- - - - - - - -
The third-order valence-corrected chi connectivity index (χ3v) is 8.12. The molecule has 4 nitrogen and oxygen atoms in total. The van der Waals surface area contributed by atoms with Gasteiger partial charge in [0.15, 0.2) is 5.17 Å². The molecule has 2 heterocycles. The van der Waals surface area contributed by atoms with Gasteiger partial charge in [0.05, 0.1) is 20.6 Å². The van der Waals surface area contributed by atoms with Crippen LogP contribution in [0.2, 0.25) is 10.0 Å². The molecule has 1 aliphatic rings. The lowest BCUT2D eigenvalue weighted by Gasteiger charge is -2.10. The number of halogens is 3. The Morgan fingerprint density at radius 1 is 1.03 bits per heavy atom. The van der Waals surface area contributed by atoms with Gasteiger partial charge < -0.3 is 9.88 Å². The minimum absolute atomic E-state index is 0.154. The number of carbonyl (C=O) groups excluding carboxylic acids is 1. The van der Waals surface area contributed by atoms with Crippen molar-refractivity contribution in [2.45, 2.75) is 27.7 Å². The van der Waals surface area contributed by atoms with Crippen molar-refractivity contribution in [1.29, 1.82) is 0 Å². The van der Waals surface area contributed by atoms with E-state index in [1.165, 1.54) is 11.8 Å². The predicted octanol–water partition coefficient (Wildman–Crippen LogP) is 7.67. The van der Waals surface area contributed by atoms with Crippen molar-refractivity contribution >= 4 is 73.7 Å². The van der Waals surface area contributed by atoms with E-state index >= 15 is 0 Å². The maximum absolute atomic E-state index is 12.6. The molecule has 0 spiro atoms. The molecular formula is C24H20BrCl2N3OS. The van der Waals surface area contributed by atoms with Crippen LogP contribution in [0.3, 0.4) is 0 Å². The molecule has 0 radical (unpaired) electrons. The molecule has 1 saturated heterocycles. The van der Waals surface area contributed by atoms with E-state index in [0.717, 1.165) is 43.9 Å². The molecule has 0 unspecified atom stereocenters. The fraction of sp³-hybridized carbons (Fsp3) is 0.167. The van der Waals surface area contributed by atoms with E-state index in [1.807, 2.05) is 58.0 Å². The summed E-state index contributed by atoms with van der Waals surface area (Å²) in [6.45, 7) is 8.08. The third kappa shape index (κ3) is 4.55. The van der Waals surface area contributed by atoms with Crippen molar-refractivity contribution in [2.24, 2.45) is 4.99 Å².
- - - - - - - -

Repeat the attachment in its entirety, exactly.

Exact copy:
The third-order valence-corrected chi connectivity index (χ3v) is 8.12. The molecule has 4 nitrogen and oxygen atoms in total. The van der Waals surface area contributed by atoms with Gasteiger partial charge in [0.15, 0.2) is 5.17 Å². The molecule has 2 heterocycles. The van der Waals surface area contributed by atoms with Gasteiger partial charge in [0.05, 0.1) is 20.6 Å². The van der Waals surface area contributed by atoms with Crippen LogP contribution in [0.2, 0.25) is 10.0 Å². The molecule has 1 aliphatic rings. The lowest BCUT2D eigenvalue weighted by Gasteiger charge is -2.10. The number of halogens is 3. The Morgan fingerprint density at radius 1 is 1.03 bits per heavy atom. The van der Waals surface area contributed by atoms with Gasteiger partial charge < -0.3 is 9.88 Å². The minimum absolute atomic E-state index is 0.154. The number of carbonyl (C=O) groups excluding carboxylic acids is 1. The van der Waals surface area contributed by atoms with Crippen molar-refractivity contribution in [2.45, 2.75) is 27.7 Å². The van der Waals surface area contributed by atoms with Crippen molar-refractivity contribution in [1.29, 1.82) is 0 Å². The van der Waals surface area contributed by atoms with E-state index in [1.165, 1.54) is 11.8 Å². The predicted octanol–water partition coefficient (Wildman–Crippen LogP) is 7.67. The van der Waals surface area contributed by atoms with Crippen molar-refractivity contribution >= 4 is 73.7 Å². The van der Waals surface area contributed by atoms with E-state index >= 15 is 0 Å². The maximum absolute atomic E-state index is 12.6. The molecule has 0 spiro atoms. The molecular formula is C24H20BrCl2N3OS. The van der Waals surface area contributed by atoms with Crippen LogP contribution in [0.3, 0.4) is 0 Å². The molecule has 0 radical (unpaired) electrons. The molecule has 1 saturated heterocycles. The van der Waals surface area contributed by atoms with E-state index in [0.717, 1.165) is 43.9 Å². The molecule has 0 unspecified atom stereocenters. The fraction of sp³-hybridized carbons (Fsp3) is 0.167. The van der Waals surface area contributed by atoms with E-state index in [1.807, 2.05) is 58.0 Å². The summed E-state index contributed by atoms with van der Waals surface area (Å²) in [6.45, 7) is 8.08. The third kappa shape index (κ3) is 4.55. The van der Waals surface area contributed by atoms with Crippen molar-refractivity contribution in [2.24, 2.45) is 4.99 Å².